Self-stabilization refers to the ability of systems to recover after temporal violations of conditions required for their correct operation. Such violations may lead the system to an arbitrary state from which it should automatically recover. Typically, a self-stabilizing algorithm is examined for eventual functionality, namely, whether the algorithm eventually exhibit the desired input output relation. In this article, we extend the typical functionality criteria to include the recovery of privacy and security aspects. In cryptographic protocol problems, two or more parties want to perform some joint computation, while guaranteeing security properties against adversarial behavior. Current cryptographic protocols guarantee these security properties as long as the adversary is limited to compromise only a fraction of the parties. However, in reality, the adversary may compromise all the parties of the system for a while. We introduce the notion of Self-Stabilizing Secure Computation, a design that ensures that the security properties of computation are automatically regained, even if at some point the entire system is compromised. We then propose a self-stabilizing secure protocol for the evaluation of a reactive functionality which yields a computation of a virtual global finite state machine.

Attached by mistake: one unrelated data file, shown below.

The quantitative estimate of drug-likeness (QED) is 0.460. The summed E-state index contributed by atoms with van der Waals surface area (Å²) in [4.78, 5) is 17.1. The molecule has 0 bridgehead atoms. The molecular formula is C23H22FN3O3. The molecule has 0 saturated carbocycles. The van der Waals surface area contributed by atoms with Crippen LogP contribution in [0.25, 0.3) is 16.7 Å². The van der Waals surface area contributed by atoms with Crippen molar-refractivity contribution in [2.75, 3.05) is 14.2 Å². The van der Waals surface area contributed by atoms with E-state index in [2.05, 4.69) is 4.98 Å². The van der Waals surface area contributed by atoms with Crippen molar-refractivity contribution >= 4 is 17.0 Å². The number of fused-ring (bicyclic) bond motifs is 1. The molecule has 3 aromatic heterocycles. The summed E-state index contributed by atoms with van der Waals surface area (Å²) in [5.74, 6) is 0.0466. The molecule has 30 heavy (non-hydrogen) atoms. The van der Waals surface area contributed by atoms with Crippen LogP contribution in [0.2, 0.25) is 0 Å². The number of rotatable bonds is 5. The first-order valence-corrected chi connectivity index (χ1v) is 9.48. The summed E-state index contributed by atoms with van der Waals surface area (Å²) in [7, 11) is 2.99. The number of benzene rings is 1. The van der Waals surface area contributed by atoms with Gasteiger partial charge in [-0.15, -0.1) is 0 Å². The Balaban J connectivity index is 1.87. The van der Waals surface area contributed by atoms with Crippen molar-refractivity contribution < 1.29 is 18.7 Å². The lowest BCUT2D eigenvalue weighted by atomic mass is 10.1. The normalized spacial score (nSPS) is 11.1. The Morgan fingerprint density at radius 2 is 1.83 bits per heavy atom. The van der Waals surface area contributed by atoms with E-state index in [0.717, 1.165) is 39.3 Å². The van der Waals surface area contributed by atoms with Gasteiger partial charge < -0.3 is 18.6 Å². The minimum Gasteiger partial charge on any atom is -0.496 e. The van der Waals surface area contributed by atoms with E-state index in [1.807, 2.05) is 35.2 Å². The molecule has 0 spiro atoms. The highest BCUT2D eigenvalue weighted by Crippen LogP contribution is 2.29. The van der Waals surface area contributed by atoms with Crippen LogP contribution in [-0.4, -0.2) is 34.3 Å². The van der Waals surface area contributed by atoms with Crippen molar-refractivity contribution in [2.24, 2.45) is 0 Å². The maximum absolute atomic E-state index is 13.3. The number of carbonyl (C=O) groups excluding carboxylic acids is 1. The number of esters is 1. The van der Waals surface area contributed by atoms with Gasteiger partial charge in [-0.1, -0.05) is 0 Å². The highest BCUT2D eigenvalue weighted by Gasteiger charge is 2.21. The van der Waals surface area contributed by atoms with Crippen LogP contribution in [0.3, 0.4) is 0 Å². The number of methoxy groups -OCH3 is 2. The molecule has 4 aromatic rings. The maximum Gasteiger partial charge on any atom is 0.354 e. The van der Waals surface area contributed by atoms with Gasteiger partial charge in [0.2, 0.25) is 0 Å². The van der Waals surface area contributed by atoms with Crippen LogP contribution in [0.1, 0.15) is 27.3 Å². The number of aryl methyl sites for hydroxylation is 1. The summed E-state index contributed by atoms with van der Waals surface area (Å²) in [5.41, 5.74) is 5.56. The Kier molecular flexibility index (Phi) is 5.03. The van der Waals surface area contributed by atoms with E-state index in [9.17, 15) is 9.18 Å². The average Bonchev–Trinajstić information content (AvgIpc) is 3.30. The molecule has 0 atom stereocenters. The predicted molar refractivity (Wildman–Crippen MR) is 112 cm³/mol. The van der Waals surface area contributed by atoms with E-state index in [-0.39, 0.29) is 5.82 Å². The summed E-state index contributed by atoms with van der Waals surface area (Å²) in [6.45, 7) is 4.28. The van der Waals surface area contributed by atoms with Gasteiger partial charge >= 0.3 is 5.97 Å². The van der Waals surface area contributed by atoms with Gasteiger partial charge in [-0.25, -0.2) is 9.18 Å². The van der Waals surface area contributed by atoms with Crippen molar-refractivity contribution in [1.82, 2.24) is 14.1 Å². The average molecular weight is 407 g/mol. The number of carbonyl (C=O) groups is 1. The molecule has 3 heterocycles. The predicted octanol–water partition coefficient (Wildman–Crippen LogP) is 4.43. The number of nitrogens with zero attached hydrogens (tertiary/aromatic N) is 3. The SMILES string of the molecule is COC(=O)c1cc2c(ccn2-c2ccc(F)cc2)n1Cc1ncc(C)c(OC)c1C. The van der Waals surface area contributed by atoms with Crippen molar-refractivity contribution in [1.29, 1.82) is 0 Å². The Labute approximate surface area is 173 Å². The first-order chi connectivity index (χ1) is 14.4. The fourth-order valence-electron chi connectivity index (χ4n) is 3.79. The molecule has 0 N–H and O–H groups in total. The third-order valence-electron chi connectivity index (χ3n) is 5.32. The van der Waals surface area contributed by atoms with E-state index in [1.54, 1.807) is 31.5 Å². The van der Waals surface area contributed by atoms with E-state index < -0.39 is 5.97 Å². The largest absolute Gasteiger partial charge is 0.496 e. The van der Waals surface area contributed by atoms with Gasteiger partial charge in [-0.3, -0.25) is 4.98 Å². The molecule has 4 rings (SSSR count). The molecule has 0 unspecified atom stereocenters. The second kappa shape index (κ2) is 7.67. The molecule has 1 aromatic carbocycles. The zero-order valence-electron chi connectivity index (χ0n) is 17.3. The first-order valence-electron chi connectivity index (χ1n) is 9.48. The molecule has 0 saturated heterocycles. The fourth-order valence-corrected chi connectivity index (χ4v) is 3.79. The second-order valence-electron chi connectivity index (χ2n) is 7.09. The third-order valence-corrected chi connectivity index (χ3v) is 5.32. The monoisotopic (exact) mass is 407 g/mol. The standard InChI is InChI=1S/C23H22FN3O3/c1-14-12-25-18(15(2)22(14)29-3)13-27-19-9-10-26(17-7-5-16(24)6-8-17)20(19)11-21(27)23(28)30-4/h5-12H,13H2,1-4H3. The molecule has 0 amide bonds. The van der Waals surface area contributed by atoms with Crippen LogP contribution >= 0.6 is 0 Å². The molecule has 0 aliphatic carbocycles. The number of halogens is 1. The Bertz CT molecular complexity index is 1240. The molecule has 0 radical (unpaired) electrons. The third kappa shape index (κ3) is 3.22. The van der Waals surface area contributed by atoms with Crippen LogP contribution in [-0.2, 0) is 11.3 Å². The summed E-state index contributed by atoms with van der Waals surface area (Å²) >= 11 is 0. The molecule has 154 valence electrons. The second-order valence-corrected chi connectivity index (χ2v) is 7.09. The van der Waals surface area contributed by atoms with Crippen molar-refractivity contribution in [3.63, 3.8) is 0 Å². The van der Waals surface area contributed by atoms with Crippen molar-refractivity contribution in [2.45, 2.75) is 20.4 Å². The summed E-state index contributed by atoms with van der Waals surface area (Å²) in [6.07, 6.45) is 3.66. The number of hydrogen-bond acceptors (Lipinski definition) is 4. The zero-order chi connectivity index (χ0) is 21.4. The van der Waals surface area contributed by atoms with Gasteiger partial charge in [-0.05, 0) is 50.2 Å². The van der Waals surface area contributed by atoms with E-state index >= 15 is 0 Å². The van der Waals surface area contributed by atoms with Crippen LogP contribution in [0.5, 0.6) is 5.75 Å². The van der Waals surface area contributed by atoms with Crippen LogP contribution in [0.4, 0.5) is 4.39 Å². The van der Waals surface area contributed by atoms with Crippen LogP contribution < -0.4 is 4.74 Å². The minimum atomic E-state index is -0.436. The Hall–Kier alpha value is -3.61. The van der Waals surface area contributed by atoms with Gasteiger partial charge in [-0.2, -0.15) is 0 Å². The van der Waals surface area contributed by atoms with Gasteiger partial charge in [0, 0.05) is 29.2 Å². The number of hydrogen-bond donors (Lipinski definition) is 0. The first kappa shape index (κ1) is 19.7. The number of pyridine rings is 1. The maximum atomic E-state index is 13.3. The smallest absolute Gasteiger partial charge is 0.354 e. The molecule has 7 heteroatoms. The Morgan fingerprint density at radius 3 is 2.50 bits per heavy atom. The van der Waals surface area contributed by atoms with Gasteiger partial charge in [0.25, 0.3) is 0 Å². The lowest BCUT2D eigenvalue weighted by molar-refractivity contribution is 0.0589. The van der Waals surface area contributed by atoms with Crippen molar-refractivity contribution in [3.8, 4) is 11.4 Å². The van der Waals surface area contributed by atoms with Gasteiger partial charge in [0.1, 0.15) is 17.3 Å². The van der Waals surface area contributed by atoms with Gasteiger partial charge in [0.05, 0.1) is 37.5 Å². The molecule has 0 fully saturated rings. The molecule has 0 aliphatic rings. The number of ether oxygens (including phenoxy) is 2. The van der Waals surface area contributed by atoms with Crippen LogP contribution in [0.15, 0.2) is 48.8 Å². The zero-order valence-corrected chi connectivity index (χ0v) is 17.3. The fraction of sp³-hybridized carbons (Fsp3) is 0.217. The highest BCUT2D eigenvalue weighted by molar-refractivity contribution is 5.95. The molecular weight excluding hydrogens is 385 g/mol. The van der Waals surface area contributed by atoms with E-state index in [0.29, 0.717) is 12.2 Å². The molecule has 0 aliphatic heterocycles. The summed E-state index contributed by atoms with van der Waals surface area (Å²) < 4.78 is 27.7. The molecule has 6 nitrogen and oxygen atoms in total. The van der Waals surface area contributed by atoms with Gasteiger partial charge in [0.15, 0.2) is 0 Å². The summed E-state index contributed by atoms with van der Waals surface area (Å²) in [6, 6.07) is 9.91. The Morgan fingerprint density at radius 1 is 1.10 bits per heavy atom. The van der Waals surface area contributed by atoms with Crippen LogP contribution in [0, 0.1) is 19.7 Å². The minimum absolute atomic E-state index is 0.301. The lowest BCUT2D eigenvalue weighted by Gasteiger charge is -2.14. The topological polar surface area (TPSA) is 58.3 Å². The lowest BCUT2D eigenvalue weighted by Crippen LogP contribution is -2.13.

|Number of pages||6|
|Journal||IEEE Transactions on Dependable and Secure Computing|
|State||Published - 13 Apr 2020|
- secure computation